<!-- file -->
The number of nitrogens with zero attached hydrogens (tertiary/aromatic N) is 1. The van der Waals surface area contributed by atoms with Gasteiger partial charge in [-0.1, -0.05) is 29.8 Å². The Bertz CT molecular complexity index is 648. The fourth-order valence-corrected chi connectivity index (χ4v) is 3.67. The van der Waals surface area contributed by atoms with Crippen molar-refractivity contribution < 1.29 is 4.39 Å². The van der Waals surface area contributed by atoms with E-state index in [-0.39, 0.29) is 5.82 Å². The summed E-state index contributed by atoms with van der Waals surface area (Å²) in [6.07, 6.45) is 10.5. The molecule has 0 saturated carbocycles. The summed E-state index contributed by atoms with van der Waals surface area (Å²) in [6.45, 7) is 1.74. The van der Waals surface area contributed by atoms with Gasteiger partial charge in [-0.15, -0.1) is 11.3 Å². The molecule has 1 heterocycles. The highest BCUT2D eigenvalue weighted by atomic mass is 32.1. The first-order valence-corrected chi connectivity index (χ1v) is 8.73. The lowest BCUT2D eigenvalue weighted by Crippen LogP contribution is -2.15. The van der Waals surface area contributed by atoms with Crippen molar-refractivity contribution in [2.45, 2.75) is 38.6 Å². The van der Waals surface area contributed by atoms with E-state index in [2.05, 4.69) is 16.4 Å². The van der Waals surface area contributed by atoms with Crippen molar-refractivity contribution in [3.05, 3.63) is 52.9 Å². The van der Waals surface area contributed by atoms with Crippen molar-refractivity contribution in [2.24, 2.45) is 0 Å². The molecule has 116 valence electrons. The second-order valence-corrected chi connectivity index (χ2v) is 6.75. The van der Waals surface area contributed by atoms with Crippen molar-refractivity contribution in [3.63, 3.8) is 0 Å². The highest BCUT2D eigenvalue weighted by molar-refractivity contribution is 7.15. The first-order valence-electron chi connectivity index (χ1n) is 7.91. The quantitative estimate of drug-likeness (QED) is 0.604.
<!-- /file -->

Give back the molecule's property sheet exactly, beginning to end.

The number of nitrogens with zero attached hydrogens (tertiary/aromatic N) is 1. The van der Waals surface area contributed by atoms with Gasteiger partial charge in [-0.1, -0.05) is 29.8 Å². The Bertz CT molecular complexity index is 648. The fourth-order valence-corrected chi connectivity index (χ4v) is 3.67. The van der Waals surface area contributed by atoms with Crippen molar-refractivity contribution < 1.29 is 4.39 Å². The van der Waals surface area contributed by atoms with E-state index in [-0.39, 0.29) is 5.82 Å². The summed E-state index contributed by atoms with van der Waals surface area (Å²) in [6.07, 6.45) is 10.5. The molecule has 0 saturated carbocycles. The summed E-state index contributed by atoms with van der Waals surface area (Å²) in [6.45, 7) is 1.74. The van der Waals surface area contributed by atoms with Gasteiger partial charge in [-0.15, -0.1) is 11.3 Å². The molecule has 1 heterocycles. The highest BCUT2D eigenvalue weighted by atomic mass is 32.1. The first-order valence-corrected chi connectivity index (χ1v) is 8.73. The lowest BCUT2D eigenvalue weighted by Crippen LogP contribution is -2.15. The van der Waals surface area contributed by atoms with Crippen molar-refractivity contribution in [2.45, 2.75) is 38.6 Å². The van der Waals surface area contributed by atoms with E-state index in [2.05, 4.69) is 16.4 Å². The van der Waals surface area contributed by atoms with Crippen molar-refractivity contribution in [3.05, 3.63) is 52.9 Å². The van der Waals surface area contributed by atoms with Crippen molar-refractivity contribution in [2.24, 2.45) is 0 Å². The molecule has 116 valence electrons. The second-order valence-corrected chi connectivity index (χ2v) is 6.75. The van der Waals surface area contributed by atoms with Crippen molar-refractivity contribution in [3.63, 3.8) is 0 Å². The highest BCUT2D eigenvalue weighted by molar-refractivity contribution is 7.15. The first-order valence-electron chi connectivity index (χ1n) is 7.91. The quantitative estimate of drug-likeness (QED) is 0.604.